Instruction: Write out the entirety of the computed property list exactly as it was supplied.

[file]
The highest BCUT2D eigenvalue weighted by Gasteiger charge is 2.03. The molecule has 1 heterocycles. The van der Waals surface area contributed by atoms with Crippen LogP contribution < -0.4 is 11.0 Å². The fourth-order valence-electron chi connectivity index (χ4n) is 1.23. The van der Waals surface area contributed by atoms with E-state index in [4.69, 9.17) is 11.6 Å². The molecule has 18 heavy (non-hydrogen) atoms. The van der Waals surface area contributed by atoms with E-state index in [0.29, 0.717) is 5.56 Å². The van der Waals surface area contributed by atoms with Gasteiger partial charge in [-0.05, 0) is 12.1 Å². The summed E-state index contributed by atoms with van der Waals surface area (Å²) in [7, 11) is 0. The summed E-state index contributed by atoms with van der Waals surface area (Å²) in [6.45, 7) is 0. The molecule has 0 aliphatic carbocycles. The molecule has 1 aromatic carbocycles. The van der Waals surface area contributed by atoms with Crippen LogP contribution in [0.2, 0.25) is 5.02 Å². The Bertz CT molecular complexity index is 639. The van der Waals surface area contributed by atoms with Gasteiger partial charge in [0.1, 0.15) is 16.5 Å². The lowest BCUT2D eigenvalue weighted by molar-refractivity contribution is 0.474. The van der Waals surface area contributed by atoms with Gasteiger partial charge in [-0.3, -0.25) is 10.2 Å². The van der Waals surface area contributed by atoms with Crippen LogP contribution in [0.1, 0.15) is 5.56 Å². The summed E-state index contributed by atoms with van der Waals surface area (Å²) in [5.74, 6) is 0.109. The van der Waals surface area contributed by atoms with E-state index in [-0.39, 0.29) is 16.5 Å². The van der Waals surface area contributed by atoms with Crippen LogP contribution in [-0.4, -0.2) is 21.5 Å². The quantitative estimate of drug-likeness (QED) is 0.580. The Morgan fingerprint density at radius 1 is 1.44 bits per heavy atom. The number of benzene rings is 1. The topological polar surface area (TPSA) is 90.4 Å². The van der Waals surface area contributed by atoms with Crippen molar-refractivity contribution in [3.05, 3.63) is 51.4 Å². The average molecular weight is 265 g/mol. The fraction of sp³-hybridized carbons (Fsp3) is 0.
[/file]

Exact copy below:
The highest BCUT2D eigenvalue weighted by Gasteiger charge is 2.03. The molecule has 1 heterocycles. The van der Waals surface area contributed by atoms with Crippen LogP contribution < -0.4 is 11.0 Å². The fourth-order valence-electron chi connectivity index (χ4n) is 1.23. The van der Waals surface area contributed by atoms with E-state index in [4.69, 9.17) is 11.6 Å². The molecule has 18 heavy (non-hydrogen) atoms. The van der Waals surface area contributed by atoms with E-state index in [0.29, 0.717) is 5.56 Å². The van der Waals surface area contributed by atoms with Gasteiger partial charge in [-0.05, 0) is 12.1 Å². The summed E-state index contributed by atoms with van der Waals surface area (Å²) in [7, 11) is 0. The summed E-state index contributed by atoms with van der Waals surface area (Å²) in [6.45, 7) is 0. The molecule has 0 aliphatic carbocycles. The molecule has 1 aromatic carbocycles. The van der Waals surface area contributed by atoms with Crippen LogP contribution in [0.2, 0.25) is 5.02 Å². The Bertz CT molecular complexity index is 639. The van der Waals surface area contributed by atoms with Gasteiger partial charge in [0.1, 0.15) is 16.5 Å². The lowest BCUT2D eigenvalue weighted by molar-refractivity contribution is 0.474. The van der Waals surface area contributed by atoms with Gasteiger partial charge in [-0.3, -0.25) is 10.2 Å². The van der Waals surface area contributed by atoms with Crippen LogP contribution in [0.1, 0.15) is 5.56 Å². The summed E-state index contributed by atoms with van der Waals surface area (Å²) in [5.74, 6) is 0.109. The van der Waals surface area contributed by atoms with E-state index in [-0.39, 0.29) is 16.5 Å². The van der Waals surface area contributed by atoms with Crippen LogP contribution in [-0.4, -0.2) is 21.5 Å². The quantitative estimate of drug-likeness (QED) is 0.580. The Morgan fingerprint density at radius 1 is 1.44 bits per heavy atom. The number of benzene rings is 1. The topological polar surface area (TPSA) is 90.4 Å². The van der Waals surface area contributed by atoms with Crippen molar-refractivity contribution in [3.05, 3.63) is 51.4 Å². The average molecular weight is 265 g/mol. The fraction of sp³-hybridized carbons (Fsp3) is 0.